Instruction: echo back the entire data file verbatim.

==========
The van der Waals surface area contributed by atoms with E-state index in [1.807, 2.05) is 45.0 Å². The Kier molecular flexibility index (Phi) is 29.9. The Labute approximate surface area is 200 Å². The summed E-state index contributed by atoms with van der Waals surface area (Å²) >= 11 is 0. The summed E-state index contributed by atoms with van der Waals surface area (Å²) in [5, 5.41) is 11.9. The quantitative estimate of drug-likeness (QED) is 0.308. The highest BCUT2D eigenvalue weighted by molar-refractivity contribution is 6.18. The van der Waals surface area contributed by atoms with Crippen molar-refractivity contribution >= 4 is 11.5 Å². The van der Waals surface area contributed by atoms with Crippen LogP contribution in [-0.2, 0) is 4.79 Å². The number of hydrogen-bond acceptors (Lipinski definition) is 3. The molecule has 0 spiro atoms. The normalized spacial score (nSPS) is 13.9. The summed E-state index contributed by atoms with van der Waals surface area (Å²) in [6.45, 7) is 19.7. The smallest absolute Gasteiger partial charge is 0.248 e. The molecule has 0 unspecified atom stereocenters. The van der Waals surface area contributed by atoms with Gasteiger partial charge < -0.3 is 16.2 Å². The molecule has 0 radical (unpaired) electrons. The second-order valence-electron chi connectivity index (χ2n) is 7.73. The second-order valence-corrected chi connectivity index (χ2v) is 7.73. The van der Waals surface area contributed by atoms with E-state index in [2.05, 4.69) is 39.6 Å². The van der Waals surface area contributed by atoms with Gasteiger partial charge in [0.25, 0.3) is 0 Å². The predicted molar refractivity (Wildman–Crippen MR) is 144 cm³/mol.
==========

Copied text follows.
The van der Waals surface area contributed by atoms with E-state index in [1.807, 2.05) is 45.0 Å². The Kier molecular flexibility index (Phi) is 29.9. The Labute approximate surface area is 200 Å². The summed E-state index contributed by atoms with van der Waals surface area (Å²) >= 11 is 0. The summed E-state index contributed by atoms with van der Waals surface area (Å²) in [5, 5.41) is 11.9. The quantitative estimate of drug-likeness (QED) is 0.308. The highest BCUT2D eigenvalue weighted by molar-refractivity contribution is 6.18. The van der Waals surface area contributed by atoms with Crippen molar-refractivity contribution >= 4 is 11.5 Å². The van der Waals surface area contributed by atoms with Crippen LogP contribution in [-0.2, 0) is 4.79 Å². The number of hydrogen-bond acceptors (Lipinski definition) is 3. The molecule has 0 spiro atoms. The normalized spacial score (nSPS) is 13.9. The summed E-state index contributed by atoms with van der Waals surface area (Å²) in [6.45, 7) is 19.7. The smallest absolute Gasteiger partial charge is 0.248 e. The molecule has 0 unspecified atom stereocenters. The van der Waals surface area contributed by atoms with Gasteiger partial charge < -0.3 is 16.2 Å². The molecule has 0 radical (unpaired) electrons. The second-order valence-electron chi connectivity index (χ2n) is 7.73. The second-order valence-corrected chi connectivity index (χ2v) is 7.73. The van der Waals surface area contributed by atoms with E-state index in [2.05, 4.69) is 39.6 Å². The van der Waals surface area contributed by atoms with Gasteiger partial charge in [0.25, 0.3) is 0 Å². The predicted molar refractivity (Wildman–Crippen MR) is 144 cm³/mol.